Evil people have no shame. If they find a way to pilfer money from some innocent victim they’ll keep doing it.

The new year is a good time for everyone to be on the alert for phone scams. Michiganders lost nearly $2 million in tax scams in 2019. The evildoers have a book of trick plays in which they operate their schemes.

One would think no one possibly could hand over money to a scammer pretending to be from the Internal Revenue Service, but some do. Or how about putting cash on a gift card to pay overdue taxes? After all of the warnings from law enforcement agencies about such scam traps, people still fall into them.

Michigan residents lost $1.89 million to impersonation scams relating to the IRS and overdue taxes, according to the U.S. Treasury Inspector General for Tax Administration. The figures are for 12 months ending Oct. 1. The total reported dollar losses nationwide amounted to $82.19 million, according to the Detroit Free Press.

While Michigan is near the top for losses it’s far from the highest. States losing even bigger money included Illinois at $4.44 million; Florida at $4.95 million; Texas at $6.53 million; New Yorkers lost $8.54 million and Californians handed over $16.14 million.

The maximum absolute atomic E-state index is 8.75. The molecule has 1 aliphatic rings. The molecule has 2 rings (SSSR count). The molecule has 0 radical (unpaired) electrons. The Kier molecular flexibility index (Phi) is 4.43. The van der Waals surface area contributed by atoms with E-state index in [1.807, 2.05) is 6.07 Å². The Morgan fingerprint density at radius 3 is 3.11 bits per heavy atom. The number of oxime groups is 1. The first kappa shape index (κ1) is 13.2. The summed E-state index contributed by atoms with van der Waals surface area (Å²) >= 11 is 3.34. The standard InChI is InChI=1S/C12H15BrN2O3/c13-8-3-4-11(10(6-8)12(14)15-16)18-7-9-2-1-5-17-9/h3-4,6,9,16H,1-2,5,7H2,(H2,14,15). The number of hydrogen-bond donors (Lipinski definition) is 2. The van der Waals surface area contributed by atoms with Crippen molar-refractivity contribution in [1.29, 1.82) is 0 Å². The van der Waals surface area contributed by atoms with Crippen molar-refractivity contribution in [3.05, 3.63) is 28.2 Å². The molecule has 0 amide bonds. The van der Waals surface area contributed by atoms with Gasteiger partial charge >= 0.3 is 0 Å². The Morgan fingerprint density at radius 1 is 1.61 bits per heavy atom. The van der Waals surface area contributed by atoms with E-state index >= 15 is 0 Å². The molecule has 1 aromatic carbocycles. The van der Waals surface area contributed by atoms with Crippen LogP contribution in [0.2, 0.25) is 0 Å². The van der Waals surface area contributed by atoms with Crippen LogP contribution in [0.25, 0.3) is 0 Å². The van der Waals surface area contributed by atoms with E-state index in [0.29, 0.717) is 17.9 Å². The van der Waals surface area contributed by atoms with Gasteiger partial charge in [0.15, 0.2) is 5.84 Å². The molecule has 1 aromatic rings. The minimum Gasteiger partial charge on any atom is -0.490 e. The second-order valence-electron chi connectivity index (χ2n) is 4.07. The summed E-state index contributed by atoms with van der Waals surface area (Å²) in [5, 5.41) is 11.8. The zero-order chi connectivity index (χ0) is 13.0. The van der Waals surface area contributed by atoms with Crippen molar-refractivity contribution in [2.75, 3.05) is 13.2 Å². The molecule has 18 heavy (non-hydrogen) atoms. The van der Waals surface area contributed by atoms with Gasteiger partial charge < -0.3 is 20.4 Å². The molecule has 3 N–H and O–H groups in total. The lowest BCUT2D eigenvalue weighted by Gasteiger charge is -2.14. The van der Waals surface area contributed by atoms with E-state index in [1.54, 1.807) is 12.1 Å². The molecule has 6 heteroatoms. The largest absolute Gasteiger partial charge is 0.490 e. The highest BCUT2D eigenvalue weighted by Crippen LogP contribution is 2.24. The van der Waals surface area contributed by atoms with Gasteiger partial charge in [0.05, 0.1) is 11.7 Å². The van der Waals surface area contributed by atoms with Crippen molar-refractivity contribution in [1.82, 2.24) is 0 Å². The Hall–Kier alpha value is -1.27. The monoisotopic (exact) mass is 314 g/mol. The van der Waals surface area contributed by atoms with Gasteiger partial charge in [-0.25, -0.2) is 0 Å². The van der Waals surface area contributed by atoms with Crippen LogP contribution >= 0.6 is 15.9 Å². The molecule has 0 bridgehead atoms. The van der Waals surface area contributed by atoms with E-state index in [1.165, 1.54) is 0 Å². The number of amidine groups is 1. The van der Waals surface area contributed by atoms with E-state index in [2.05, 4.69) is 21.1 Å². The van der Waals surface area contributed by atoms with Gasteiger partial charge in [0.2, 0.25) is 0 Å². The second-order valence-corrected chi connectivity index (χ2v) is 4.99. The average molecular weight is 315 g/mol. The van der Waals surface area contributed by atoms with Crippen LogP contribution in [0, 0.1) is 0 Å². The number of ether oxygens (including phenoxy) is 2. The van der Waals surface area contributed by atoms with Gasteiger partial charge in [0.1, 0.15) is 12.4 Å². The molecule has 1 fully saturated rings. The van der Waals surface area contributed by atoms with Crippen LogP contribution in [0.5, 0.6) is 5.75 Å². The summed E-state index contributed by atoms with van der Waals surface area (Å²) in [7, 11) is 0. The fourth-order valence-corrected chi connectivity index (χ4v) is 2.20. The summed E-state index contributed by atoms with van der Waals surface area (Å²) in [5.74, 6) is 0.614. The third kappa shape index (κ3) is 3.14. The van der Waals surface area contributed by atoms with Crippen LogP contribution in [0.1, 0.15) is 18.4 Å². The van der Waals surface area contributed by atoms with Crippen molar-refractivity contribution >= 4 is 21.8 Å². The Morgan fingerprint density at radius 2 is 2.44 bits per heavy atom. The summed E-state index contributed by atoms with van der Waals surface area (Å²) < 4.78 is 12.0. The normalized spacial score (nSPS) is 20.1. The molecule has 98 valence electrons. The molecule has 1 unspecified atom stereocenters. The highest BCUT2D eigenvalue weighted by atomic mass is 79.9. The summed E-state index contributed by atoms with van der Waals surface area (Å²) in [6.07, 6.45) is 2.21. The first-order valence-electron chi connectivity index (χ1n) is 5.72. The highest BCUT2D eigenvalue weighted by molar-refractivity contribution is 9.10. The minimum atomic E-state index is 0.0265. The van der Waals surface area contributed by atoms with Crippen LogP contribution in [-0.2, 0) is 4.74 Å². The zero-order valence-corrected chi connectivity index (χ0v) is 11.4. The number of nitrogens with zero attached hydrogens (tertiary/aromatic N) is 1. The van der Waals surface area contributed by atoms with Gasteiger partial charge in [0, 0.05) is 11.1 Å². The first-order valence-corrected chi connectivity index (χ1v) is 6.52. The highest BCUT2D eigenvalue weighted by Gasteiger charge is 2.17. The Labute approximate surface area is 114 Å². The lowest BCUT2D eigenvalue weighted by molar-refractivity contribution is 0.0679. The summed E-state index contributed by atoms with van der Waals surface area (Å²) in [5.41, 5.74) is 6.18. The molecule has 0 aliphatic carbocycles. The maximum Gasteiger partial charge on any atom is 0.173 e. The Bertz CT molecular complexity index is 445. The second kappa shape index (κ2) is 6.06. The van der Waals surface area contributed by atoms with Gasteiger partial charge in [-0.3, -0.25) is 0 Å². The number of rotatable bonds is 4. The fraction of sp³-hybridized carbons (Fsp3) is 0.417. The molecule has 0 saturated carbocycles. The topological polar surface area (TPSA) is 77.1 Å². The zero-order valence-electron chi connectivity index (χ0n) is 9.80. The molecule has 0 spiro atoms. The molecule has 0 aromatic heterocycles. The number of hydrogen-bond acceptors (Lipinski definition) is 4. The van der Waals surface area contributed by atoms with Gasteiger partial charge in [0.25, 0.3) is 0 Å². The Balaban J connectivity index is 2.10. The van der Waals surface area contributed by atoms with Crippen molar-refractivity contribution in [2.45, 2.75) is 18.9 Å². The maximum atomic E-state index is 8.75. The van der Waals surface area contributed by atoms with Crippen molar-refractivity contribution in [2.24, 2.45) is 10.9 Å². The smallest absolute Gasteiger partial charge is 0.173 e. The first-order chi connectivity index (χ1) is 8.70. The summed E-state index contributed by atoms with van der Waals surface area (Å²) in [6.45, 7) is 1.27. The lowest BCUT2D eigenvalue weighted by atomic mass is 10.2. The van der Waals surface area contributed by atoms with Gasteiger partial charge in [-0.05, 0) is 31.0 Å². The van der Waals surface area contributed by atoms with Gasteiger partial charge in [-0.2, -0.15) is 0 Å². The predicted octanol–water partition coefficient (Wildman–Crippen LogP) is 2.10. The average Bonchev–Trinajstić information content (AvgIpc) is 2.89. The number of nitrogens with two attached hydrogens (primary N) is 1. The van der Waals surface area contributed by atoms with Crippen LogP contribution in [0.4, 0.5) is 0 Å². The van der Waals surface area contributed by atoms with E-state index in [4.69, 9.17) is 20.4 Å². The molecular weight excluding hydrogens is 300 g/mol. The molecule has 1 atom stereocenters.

And the loses could be much higher.

“Keep in mind that is reported victims; not everyone reports being scammed,” according to Luis Garcia, an IRS spokesperson from Detroit.

The last data from the federal government shows that 462 people in Michigan reported being scammed by the IRS impersonation fraud. Typically, they’re asking you to pay for your taxes in a hurry via gift cards. They might also pretend to be someone from local law enforcement working for the IRS.

In some cases, there are even reports of supposed IRS agents calling taxpayers to “inform” them that their identity has been stolen. And the fix? You’re somehow going to need to put cash on gift cards — and the scammer will ask you to provide access numbers off the card at some point.

Nationwide, the federal government heard from 15,408 financial victims of the IRS impersonation scam during the 12 months ending Oct. 1.

These scammers are bold and heartless. They are clever and intimidating. For them, picking the pockets of innocent victims is a business.

As a daily newspaper, we do our best to warn the public about these scams. There are many other forms of cheating where evil people take advantage of their victims. When someone contacts you about a suspicious way of doing business, don’t fall for it. Report the pretender to your nearest law enforcement agency and provide it with as much information about the caller as you can. 

Don’t get caught in a foolish fraud that makes no sense at the beginning of the conversation.